FOR IMMEDIATE RELEASE
October 17, 2017
Liz Cattaneo, liz(at)jwj.org, 202-393-1044 x104
As CEO Jeff Bezos sets terms of HQ2 without input of cities expected to house, build & fund the expansion, an open letter reveals nationwide opposition
As Amazon sparks intense competition between cities for the tech giant’s second headquarters (HQ2), civic groups from around the country are calling for further scrutiny over Amazon’s laundry list of demands which put corporate tax cuts and profits above the needs of working-class communities and families. Groups like Partnership for Working Families, Stand Up Nashville and Warehouse Workers of Chicago, are demanding an open and transparent “people’s RFP” process that requires Amazon to respect, support and invest in city workers, taxpayer funds, infrastructure, and the local economy and culture.
Seventy-three organizations representing community members, warehouse and service workers and faith communities across 21 states have signed onto an open letter to Amazon CEO Jeff Bezos in the last week. The letter outlines demands that include minimum standards for inclusion and diversity in the workforce, living wages, investment in transit, housing and infrastructure, which they see as non-negotiable should their city be chosen as the site of Amazon’s HQ2. This comes as the organizations develop action plans to demand accountability and inclusion in the selection process.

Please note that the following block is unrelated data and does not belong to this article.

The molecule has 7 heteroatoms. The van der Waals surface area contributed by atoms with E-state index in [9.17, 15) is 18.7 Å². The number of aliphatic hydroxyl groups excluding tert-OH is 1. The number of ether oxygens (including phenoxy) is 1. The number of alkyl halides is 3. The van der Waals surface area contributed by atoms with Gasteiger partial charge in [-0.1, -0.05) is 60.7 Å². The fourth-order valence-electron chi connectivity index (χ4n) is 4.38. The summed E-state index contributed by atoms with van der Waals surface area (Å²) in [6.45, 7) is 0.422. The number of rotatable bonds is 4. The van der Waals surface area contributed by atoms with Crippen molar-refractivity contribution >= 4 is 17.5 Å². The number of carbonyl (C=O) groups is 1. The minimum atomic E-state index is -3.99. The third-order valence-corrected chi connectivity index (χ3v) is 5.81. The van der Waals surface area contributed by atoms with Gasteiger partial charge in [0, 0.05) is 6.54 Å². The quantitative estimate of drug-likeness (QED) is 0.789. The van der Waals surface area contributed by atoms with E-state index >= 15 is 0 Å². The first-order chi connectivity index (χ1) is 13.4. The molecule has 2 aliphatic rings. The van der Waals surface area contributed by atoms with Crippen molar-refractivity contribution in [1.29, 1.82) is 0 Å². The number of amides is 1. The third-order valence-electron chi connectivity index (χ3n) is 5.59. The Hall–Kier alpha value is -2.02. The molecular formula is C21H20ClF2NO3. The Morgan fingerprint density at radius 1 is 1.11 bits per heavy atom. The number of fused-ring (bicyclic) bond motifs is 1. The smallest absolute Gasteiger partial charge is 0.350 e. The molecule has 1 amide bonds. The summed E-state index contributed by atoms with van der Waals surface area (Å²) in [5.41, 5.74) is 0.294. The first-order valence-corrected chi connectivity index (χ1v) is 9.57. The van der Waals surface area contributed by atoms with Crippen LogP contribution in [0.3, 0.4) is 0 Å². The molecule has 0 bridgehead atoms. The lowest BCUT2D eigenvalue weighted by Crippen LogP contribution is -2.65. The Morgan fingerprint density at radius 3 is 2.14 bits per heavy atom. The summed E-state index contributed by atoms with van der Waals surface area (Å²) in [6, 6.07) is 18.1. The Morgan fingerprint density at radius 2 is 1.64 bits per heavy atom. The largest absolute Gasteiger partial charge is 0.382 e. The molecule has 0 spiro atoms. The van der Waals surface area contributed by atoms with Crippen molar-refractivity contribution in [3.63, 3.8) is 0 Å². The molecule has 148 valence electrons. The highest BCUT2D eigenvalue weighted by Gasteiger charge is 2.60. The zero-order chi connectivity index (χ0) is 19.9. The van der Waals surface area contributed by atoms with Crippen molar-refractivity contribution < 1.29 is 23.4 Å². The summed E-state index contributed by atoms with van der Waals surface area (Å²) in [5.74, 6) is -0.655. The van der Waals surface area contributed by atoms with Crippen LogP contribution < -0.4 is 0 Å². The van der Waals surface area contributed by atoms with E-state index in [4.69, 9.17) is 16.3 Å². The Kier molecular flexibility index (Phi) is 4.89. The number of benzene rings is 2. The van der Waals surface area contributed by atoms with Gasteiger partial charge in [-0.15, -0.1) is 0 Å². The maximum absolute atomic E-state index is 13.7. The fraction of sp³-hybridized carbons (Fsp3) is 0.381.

“You have your list of things you’re looking for from cities—but we live in these cities, and we’ve got some expectations of our own for Amazon,” the letter says. “We love jobs, we love technology, and we love convenience—but what you’re looking for will impact every part of our cities. We built these cities, and we want to make sure they remain ours.”
The signers of the letter anticipate that the jobs Amazon brings to its second headquarters will fall into four categories: construction, administration, logistics and permanent campus workers, including service workers. In all these categories, community leaders want to see local hiring, living wages and strong benefits, opportunities for disadvantaged groups of workers, respect for the right to form or join a union, and protections for whistleblowers.
The letter lays out additional expectations:
- If you want a highly-educated local talent pool you must pay all of your property taxes to fund our schools, public safety, infrastructure and other public goods and services
- Support transit investment that serves us all, especially communities that rely on public transit
- Make a significant annual contribution to supporting the development and preservation of affordable housing in our city
- Strengthen neighboring small businesses that may be impacted by development